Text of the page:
Rice is life

Not just a foodstuff, but a matter of life and death

Food
Pounding glutinous rice with a wooden mallet for traditional mochi (U.S. Air Force photo by Airman 1st Class Corey Pettis/Released)

You know something is wrong with Amina, a newly-wed wife in one of the Arabian Nights stories, when she won’t eat her rice. Says Sidi-Nouman, her husband, in the Andrew Lang version (Wordsworth Classics, £2.50): “I ate mine, as was natural, with a spoon, but great was my surprise to notice that my wife, instead of doing the same, drew from her pocket a little case, from which she selected a long pin, and by the help of this pin conveyed her rice grain by grain to her mouth.” Sidi-Nouman’s initial concern is that she’s worried about frugality: “If you are anxious to teach me not to be wasteful, you have no cause for alarm.”

It turns out that Amina is a sort of witch: she keeps company with ghouls and sustains herself by sneaking out at night to eat the flesh of newly-buried corpses. I like to think the moral of the story is that that is the sort of person who doesn’t eat rice. Rice is serious business.

In Japan, until the late 19th century, calculating the value of land was done via rice: it was based on an estimate of how much rice it could produce. The unit was the koku, defined as the amount of rice that could sustain a person for a year. The feudal lords’ precedence at court was partly defined by how many koku their lands could produce.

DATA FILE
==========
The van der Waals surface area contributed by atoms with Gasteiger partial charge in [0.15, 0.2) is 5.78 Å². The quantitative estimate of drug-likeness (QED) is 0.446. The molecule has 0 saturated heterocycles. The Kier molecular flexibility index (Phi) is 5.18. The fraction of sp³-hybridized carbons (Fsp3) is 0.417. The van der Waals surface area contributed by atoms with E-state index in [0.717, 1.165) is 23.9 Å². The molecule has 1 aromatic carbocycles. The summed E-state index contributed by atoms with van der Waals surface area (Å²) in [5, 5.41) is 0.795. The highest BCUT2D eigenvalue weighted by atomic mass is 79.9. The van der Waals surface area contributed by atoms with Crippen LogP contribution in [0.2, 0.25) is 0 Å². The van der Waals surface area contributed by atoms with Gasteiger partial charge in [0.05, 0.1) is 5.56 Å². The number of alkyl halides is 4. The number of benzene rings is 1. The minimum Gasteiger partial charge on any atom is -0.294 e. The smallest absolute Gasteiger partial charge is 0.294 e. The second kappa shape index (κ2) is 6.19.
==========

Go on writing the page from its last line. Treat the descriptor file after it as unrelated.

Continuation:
Rice can be a matter of life or death. In Japan this year two people have died, and a dozen more were hospitalised, after eating mochi (say mo-kee, not mo-chee), a chewy rice cake eaten in massive quantities to celebrate New Year. Mochi are sticky, traditionally made from cooked glutinous rice pounded with a gigantic wooden mallet into a dough, although today making them from rice flour is usual. If you don’t chew them enough they can get stuck in the throat. One or two people die every year; the most in recent years was nine, back in 2015. Ironically, mochi are eaten because they are a symbol of longevity: they stretch and stretch without breaking.

Reading the manga (comic book) Oishinbo (“The Gourmet”), I got a sense of rice’s importance. I should first explain that manga exist for many genres which Western comic books just don’t cover, including food-related ones: there are recipe manga, restaurant review manga, competitive baking manga. Oishinbo, which is aimed at adults, follows a young journalist, Shiro Yamaoka, attempting to create the “Ultimate Menu” for his employer, the Tozai News, while his estranged, villainous father, a world-famous potter and gourmet, tries to thwart him. (In the context of manga, this isn’t even silly: in wine manga The Drops Of God, a young man has to work out his deceased father’s 13 favourite wines in order to inherit his estate.) Oishinbo ran for 30 years from 1983, and sold around 130 million volumes. In the volume published in English as “The Joy of Rice”, the food emerges as a symbol of national pride: as Shiro tries to explain to (of course) the deputy prime minister, who is considering liberalising import laws on rice: “To the Japanese, rice is something more than food.” Elsewhere in the volume, a great gourmet eating rice describes it thus: “Look at the way the rice is shining . . . It looks like jewels.”